____________________

    That said, the second the 2 knuckleheads in FL filed after being bounced, they nominated themselves for a nuclear strike. A small, targeted one. You know I just hate to see a birther disappointed …. 😉

  37. avatar
    G July 5, 2012 at 11:21 pm #

    I agree with that premise.

    However, I would argue that that premise can be considered quickly satisfied by a volume of essential copy-cat filings, making the same argument that has failed in other jurisdictions at ALL levels up the chain. That happened a long time ago in these regards. They may throw a lot of silly-spaghetti against the legal wall, but there really isn’t any argument in these filings that they haven’t already tried and failed in some combination before.

    More importantly, enough of these states have seen multiple filers try the same thing. So, while I can understand, at some level, those arguing that each state should give these things a “fresh shot”…

    … I would say that once a state (FL for instance) addresses one of these and dismisses it with prejudice, it should take a very harsh stance (sanctions) against anyone (same filer included…but new “copy-cats” as well), who tries to essentially re-litigate these same dead-horse issues again…

    JPotter: As maddening as they are, birther cases must be given the same consideration as all other complaints.

  38. avatar
    JPotter July 6, 2012 at 12:03 am #

    G: those arguing that each state should give these things a “fresh shot”…

    Who argues that? No jurisdictions goes into a a proceeding consciously giving the pleading a fresh shot, that’s just the way it is. Filings are, to my knowledge, and very wisely, not subjected to any sort of screening or analysis, other than the judge’s reading. Pre-judging cases (well, beyond interns and other office staff having a chuckle over the “live ones”) would be a slippery slope. How much would it suck to take your complaint to court and be brushed off as a copycat scam artist?

    Run a search for copycat litigation, there’s tons. One lawyer wins a judgment for a particular offense against a particular entity, and, the next day, some lawyer somewhere has sued every other similar entity for the same offense.

    Consider class actions. They exist to avoid having a multitude of similar suits. But each injured party retains the right to be heard separately. A stringent anti-copycat regime could result in that right being curtailed. “You’ll be lumped in and you’ll like it!”

  39. avatar
    G July 6, 2012 at 12:48 am #

    Well, the way Doc C. had phrased his statement, it came across that way (at least to me). If I am mistaking what he or anyone else meant, I apologize. I do understand and agree with the points you are making here. I am not arguing against that.

    JPotter:
    Who argues that? No jurisdictions goes into a a proceeding consciously giving the pleading a fresh shot, that’s just the way it is. Filings are, to my knowledge, and very wisely, not subjected to any sort of screening or analysis, other than the judge’s reading.

    I agree with you points here, but that was not what I was referring to at all.

    I’m talking about the point when the judge has made his dismissal ruling in these cases. At that point in the case, the defense has always had an opportunity to state why a case was dismissed and cite the related “copy-cat” cases, and most importantly, point out that those were dismissed as frivolous . That is the specific scenario and point in a case before a judge that I am talking about. IANAL, so I am just posting an assumption, in that the judge, at the time of his dismissal, might have the authority to impose sanctions and harsher penalties in these scenarios, in order to discourage further copy-cats of failed frivolous arguments.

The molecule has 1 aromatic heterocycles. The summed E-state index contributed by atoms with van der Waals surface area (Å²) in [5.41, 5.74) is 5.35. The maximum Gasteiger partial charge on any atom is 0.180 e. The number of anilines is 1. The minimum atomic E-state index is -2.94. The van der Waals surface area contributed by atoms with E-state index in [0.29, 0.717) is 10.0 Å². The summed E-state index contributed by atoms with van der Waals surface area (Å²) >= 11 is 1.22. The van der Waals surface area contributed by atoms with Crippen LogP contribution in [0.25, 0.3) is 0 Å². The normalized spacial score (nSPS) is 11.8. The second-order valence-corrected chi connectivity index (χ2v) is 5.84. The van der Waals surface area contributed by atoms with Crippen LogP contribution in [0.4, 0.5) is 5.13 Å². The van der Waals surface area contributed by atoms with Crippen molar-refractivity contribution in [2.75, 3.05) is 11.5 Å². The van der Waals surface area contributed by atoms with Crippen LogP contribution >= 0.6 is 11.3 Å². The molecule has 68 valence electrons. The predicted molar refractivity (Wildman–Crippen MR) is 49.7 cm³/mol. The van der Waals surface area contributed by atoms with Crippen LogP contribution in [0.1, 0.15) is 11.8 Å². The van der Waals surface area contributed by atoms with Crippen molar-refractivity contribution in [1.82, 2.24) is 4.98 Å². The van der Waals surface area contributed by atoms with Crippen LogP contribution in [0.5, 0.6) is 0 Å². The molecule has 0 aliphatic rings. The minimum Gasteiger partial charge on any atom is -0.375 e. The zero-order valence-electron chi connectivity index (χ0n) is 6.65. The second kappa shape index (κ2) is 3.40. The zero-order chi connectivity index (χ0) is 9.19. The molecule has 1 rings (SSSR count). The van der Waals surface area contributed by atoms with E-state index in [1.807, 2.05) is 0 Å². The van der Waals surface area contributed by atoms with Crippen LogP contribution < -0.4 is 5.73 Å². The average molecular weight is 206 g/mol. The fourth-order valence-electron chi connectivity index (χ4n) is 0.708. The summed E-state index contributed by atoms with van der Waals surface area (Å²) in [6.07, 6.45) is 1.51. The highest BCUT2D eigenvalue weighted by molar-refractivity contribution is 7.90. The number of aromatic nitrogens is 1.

I am just saying that there seems to be enough material that should be before these judges by now, at the point of making his ruling, in order to quickly realize this is nothing but an intentionally vexatious movement, with zero intention of learning from and respecting prior court rulings, which will only continue to come back with the same defeated arguments, again and again, unless there such action comes with sufficient costs and consequences, to discourage frivolity.

    JPotter:
    Pre-judging cases (well, beyond interns and other office staff having a chuckle over the “live ones”) would be a slippery slope. How much would it suck to take your complaint to court and be brushed off as a copycat scam artist?

    Again, what you are describing is the opposite scenario that I’m talking about. I fully understand why a winning case and legal argument would lead to “copy-cats”.

    I’m talking about the nut-burger stuff – the completely wasteful “copy-cats” of already failed and declared frivolous claims. That includes Birtherism and the Sov Cit/”Tax Cheat” scams. That is where I’m merely advocating support for judges to take a harder line at the time they render their dismissal rulings, including applying whatever penalties they have the discretion to invoke, under the law.

    But look, I’m not of the mindset of the RWNJ whiners at all on this. I’m not losing any sleep because I merely am of an opinion that these things should receive less tolerance. IANAL and I am not a judge.

    I am simply expressing a personal support and advocacy for harsher treatment in these already-attempted-and-frivolous scenarios, but I do respect the law and a judge’s ruling, whatever it may be.

    JPotter:

    Run a search for copycat litigation, there’s tons. One lawyer wins a judgment for a particular offense against a particular entity, and, the next day, some lawyer somewhere has sued every other similar entity for the same offense.